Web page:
The same principles are behind how our mind creates emotional wounds and a sense of being a fundamentally separate being.
How does the mind’s ability to fill in the gaps play a role in stage magic, healing, and awakening? I’ll write more about this below. In essence, the mind operates on limited information and assumptions.
A stage magician may show a woman in a box with the head out one end and the feet out the other. The box is cut in half, and it looks like the woman was cut in half along with the box. We assume the head and the feet belong to the same body, so she has to be cut in half. And yet we know that can’t possibly be the case so we feel bewildered, amazed, and entertained.
A trauma or emotional issue is formed in a similar way. Something happened. We felt overwhelmed and couldn’t process it very well. And we told ourselves scary and stressful stories about the situation and what happened. When we examine those stories, we see that they created the emotional issue, they hold it in place, and they are not accurate. There are other ways of interpreting the situation that are more accurate and kinder and allows the emotional issue to heal. (That’s obviously very simplified.)
Similarly, the mind creates the appearance of being a fundamentally separate self through limited information and assumptions. We may notice the human self operating and that it’s always here. We may not notice that we are not that (but what which is space for it). We are told that we are this human self, and others take us as this human self. So the mind takes itself to fundamentally be this apparently separate human self. It’s innocent and understandable. It happens through assumptions and the mind making use of shortcuts. And stage magic makes use of the same processes of the mind.
Let’s look at misdirection. How does misdirection work in stage magic? With the example above, there is a subtle form of misdirection that allows the trick to be believable. The box often appears much more shallow than it is. For instance, there is a bright side on the box so the box appears as shallow as that bright area. Below, there is a black area that may be set in and appears as just part of the construction of the box. The bright section isn’t deep enough for anybody to curl up in and it distracts us from noticing that there is actually a lot more space in the box than it first looks like.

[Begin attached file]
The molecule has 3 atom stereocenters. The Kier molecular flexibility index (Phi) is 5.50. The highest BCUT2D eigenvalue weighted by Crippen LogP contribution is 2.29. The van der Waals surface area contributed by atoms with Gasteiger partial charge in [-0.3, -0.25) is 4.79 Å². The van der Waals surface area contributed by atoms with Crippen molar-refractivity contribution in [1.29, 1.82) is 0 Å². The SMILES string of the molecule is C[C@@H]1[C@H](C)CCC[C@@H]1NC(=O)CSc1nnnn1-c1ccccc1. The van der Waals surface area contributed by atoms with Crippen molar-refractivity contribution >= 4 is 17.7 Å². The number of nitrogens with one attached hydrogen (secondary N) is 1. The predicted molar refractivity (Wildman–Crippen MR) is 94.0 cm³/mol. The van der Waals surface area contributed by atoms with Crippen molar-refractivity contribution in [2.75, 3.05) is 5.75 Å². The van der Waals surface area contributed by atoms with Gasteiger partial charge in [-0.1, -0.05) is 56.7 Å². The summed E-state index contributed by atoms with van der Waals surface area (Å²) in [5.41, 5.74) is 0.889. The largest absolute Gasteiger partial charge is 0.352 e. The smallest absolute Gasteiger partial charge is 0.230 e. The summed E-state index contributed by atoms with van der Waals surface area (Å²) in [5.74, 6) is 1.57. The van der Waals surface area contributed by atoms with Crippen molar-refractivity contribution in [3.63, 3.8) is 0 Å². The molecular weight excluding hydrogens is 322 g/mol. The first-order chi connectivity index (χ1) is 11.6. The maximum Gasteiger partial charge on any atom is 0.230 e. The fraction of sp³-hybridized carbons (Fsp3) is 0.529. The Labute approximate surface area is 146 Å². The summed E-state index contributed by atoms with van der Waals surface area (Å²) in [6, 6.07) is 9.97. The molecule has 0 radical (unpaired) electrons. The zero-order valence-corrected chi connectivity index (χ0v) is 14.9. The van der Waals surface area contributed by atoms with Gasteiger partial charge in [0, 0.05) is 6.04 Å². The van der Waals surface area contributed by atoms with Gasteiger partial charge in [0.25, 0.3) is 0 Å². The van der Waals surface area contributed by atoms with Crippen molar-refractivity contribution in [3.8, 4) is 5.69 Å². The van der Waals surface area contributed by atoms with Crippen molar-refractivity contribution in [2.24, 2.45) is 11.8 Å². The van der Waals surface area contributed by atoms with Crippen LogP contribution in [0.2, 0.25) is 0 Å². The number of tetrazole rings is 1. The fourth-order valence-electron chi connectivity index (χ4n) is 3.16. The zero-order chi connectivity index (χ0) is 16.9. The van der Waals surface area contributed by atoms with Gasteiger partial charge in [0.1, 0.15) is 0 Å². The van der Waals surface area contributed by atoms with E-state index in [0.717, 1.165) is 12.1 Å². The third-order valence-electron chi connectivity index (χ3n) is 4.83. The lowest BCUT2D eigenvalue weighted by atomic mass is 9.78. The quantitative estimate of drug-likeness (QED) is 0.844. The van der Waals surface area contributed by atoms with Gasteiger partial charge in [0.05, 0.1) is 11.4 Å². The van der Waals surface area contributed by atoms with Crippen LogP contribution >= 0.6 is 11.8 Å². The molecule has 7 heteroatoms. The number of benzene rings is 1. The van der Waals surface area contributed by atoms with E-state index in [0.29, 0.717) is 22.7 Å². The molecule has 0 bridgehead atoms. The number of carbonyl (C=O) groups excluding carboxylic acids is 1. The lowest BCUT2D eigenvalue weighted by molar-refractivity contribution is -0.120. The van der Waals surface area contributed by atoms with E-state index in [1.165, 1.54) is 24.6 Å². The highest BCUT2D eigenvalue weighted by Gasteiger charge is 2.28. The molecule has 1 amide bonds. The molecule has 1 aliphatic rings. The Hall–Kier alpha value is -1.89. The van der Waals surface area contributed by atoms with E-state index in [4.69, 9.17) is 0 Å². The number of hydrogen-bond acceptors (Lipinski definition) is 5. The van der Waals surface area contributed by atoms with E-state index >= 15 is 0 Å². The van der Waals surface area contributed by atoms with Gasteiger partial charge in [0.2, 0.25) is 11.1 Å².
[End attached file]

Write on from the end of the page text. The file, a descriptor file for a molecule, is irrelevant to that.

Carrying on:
More common forms of misdirection are words – saying something that isn’t true but sounds plausible. And movement – bringing attention away from where the secret of the trick happens.
How does misdirection work with emotional issues? How does life – or the mind – use misdirection to hold an emotional issue in place?
In order to heal emotional issues, we often need a combination of investigating the thoughts holding it in place, and meeting, feeling, allowing and befriending the emotions and physical sensations connected with the issue. The mind applies misdirection in order to avoid this.
It may be uncomfortable to examine the thoughts, and it’s often uncomfortable to feel and befriend the emotions, so the mind brings attention somewhere else. This misdirection takes the form of reactivity (a reaction to the discomfort) and can come out as compulsive blame, shame, guilt, defensiveness, fueling stressful stories, attaching to ideologies, anger, addictions, and so on.
And how does misdirection work when it comes to awakening? How does life (temporarily and locally) use misdirection in order to take itself as a fundamentally separate being?
Life has to take attention away from what’s here and what’s pretty obvious when it’s noticed. We are that which all our experience happens within and as. We can say that we are consciousness, and to us everything happens within and as consciousness.